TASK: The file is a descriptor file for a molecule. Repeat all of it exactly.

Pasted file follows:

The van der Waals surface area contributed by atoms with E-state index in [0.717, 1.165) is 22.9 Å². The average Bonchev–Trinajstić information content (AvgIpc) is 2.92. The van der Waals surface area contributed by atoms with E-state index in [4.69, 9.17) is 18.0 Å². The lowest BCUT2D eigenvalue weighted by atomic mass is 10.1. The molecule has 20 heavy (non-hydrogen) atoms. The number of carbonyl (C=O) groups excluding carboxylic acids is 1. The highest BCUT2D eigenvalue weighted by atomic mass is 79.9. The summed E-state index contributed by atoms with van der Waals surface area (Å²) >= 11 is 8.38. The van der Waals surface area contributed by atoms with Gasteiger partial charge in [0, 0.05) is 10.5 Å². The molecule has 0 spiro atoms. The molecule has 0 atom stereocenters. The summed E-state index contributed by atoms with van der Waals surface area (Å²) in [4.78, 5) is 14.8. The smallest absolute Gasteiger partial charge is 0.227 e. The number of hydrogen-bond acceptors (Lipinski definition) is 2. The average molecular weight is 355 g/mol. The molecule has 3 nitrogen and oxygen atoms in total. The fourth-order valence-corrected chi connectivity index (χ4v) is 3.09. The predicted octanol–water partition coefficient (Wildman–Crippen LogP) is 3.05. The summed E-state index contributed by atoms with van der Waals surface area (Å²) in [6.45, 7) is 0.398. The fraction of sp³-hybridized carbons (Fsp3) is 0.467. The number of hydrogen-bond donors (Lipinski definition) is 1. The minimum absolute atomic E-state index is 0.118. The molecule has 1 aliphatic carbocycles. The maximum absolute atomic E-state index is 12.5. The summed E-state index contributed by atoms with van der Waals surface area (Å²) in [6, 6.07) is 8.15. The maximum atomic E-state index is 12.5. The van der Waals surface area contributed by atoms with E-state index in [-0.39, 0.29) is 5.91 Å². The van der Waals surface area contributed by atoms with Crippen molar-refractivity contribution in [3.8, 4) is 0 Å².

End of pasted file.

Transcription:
The van der Waals surface area contributed by atoms with E-state index in [0.717, 1.165) is 22.9 Å². The average Bonchev–Trinajstić information content (AvgIpc) is 2.92. The van der Waals surface area contributed by atoms with E-state index in [4.69, 9.17) is 18.0 Å². The lowest BCUT2D eigenvalue weighted by atomic mass is 10.1. The molecule has 20 heavy (non-hydrogen) atoms. The number of carbonyl (C=O) groups excluding carboxylic acids is 1. The highest BCUT2D eigenvalue weighted by atomic mass is 79.9. The summed E-state index contributed by atoms with van der Waals surface area (Å²) >= 11 is 8.38. The van der Waals surface area contributed by atoms with Gasteiger partial charge in [0, 0.05) is 10.5 Å². The molecule has 0 spiro atoms. The molecule has 0 atom stereocenters. The summed E-state index contributed by atoms with van der Waals surface area (Å²) in [4.78, 5) is 14.8. The smallest absolute Gasteiger partial charge is 0.227 e. The number of hydrogen-bond acceptors (Lipinski definition) is 2. The average molecular weight is 355 g/mol. The molecule has 3 nitrogen and oxygen atoms in total. The fourth-order valence-corrected chi connectivity index (χ4v) is 3.09. The predicted octanol–water partition coefficient (Wildman–Crippen LogP) is 3.05. The summed E-state index contributed by atoms with van der Waals surface area (Å²) in [6.45, 7) is 0.398. The fraction of sp³-hybridized carbons (Fsp3) is 0.467. The number of hydrogen-bond donors (Lipinski definition) is 1. The minimum absolute atomic E-state index is 0.118. The molecule has 1 aliphatic carbocycles. The maximum absolute atomic E-state index is 12.5. The summed E-state index contributed by atoms with van der Waals surface area (Å²) in [6, 6.07) is 8.15. The maximum atomic E-state index is 12.5. The van der Waals surface area contributed by atoms with E-state index in [-0.39, 0.29) is 5.91 Å². The van der Waals surface area contributed by atoms with Crippen molar-refractivity contribution in [3.8, 4) is 0 Å².